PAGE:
A Head Full of Ghosts (Hardcover)
June 2015 Indie Next List
“This is the kind of scary novel that has more in mind than just the scares. When a family believes their eldest daughter is possessed, they allow a reality TV show to air a program detailing their trauma. But is Marjorie actually possessed? Could she be seeking attention or actually developing schizophrenia? As seen through the eyes of her eight-year-old sister, the answers aren't always easy, even when the younger sister is an adult looking back on her experience of watching her older sibling fall apart, and she tries to make sense of what happened through the tropes of horror films and gothic literature. A spooky story, but with a tragic, heart-felt difference.”
— Bill Carl (E), The Booksellers on Fountain Square, Cincinnati, OH
WINNER OF THE 2015 BRAM STOKER AWARD FOR SUPERIOR ACHIEVEMENT IN A NOVEL
A chilling thriller that brilliantly blends psychological suspense and supernatural horror, reminiscent of Stephen King's The Shining, Shirley Jackson's The Haunting of Hill House, and William Peter Blatty's The Exorcist.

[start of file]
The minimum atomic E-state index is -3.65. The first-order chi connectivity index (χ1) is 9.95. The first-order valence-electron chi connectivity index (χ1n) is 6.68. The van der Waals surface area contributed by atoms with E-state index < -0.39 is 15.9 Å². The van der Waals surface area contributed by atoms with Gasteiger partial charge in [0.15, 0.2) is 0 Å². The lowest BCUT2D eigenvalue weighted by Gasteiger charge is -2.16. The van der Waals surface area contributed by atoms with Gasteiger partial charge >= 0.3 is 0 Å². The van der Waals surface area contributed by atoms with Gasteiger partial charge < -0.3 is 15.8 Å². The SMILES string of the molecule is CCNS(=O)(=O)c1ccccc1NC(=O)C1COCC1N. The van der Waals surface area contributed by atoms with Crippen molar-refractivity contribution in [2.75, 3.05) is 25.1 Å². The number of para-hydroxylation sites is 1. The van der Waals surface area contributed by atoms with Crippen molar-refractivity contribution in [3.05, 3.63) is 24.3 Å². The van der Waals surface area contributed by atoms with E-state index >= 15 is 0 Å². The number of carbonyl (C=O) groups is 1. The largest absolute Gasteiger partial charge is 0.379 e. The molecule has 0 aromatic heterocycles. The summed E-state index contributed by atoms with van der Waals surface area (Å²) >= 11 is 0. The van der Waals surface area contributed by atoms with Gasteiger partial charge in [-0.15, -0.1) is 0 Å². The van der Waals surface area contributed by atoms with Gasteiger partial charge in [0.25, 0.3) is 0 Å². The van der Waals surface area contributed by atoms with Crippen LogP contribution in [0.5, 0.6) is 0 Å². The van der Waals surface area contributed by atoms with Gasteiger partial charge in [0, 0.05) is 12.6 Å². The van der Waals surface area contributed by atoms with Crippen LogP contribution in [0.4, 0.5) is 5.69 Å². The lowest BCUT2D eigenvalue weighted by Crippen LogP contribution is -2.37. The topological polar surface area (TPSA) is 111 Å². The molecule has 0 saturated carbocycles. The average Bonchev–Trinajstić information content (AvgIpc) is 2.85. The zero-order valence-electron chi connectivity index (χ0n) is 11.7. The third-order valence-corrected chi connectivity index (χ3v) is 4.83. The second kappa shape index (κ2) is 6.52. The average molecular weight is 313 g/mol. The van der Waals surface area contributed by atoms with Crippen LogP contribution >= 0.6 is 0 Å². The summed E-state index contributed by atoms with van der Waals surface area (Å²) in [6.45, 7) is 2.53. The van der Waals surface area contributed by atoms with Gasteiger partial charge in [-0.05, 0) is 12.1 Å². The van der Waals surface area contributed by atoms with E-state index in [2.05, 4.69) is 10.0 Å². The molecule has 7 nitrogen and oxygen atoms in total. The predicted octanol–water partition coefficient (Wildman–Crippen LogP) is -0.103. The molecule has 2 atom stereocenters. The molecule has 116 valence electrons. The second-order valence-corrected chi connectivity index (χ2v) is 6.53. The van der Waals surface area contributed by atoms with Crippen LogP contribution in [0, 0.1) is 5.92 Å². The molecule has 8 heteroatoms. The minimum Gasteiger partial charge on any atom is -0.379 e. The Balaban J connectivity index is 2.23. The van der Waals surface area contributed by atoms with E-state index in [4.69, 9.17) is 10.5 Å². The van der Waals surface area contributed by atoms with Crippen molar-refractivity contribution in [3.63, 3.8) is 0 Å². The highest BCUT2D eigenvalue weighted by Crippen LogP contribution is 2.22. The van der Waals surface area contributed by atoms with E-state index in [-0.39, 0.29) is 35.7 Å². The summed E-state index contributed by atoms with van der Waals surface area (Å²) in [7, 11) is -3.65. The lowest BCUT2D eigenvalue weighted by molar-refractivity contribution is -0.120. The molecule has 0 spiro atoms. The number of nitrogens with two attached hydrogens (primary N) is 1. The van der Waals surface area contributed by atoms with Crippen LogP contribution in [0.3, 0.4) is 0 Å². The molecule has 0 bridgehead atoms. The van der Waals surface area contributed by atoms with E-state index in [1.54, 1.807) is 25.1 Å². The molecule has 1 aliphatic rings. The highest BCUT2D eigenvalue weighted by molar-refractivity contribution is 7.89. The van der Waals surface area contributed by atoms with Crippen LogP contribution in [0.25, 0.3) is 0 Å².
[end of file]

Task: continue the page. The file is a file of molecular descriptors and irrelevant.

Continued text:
The lives of the Barretts, a normal suburban New England family, are torn apart when fourteen-year-old Marjorie begins to display signs of acute schizophrenia.
To her parents' despair, the doctors are unable to stop Marjorie's descent into madness. As their stable home devolves into a house of horrors, they reluctantly turn to a local Catholic priest for help. Father Wanderly suggests an exorcism; he believes the vulnerable teenager is the victim of demonic possession. He also contacts a production company that is eager to document the Barretts' plight. With John, Marjorie's father, out of work for more than a year and the medical bills looming, the family agrees to be filmed, and soon find themselves the unwitting stars of The Possession, a hit reality television show. When events in the Barrett household explode in tragedy, the show and the shocking incidents it captures become the stuff of urban legend.
Fifteen years later, a bestselling writer interviews Marjorie's younger sister, Merry. As she recalls those long ago events that took place when she was just eight years old, long-buried secrets and painful memories that clash with what was broadcast on television begin to surface--and a mind-bending tale of psychological horror is unleashed, raising vexing questions about memory and reality, science and religion, and the very nature of evil.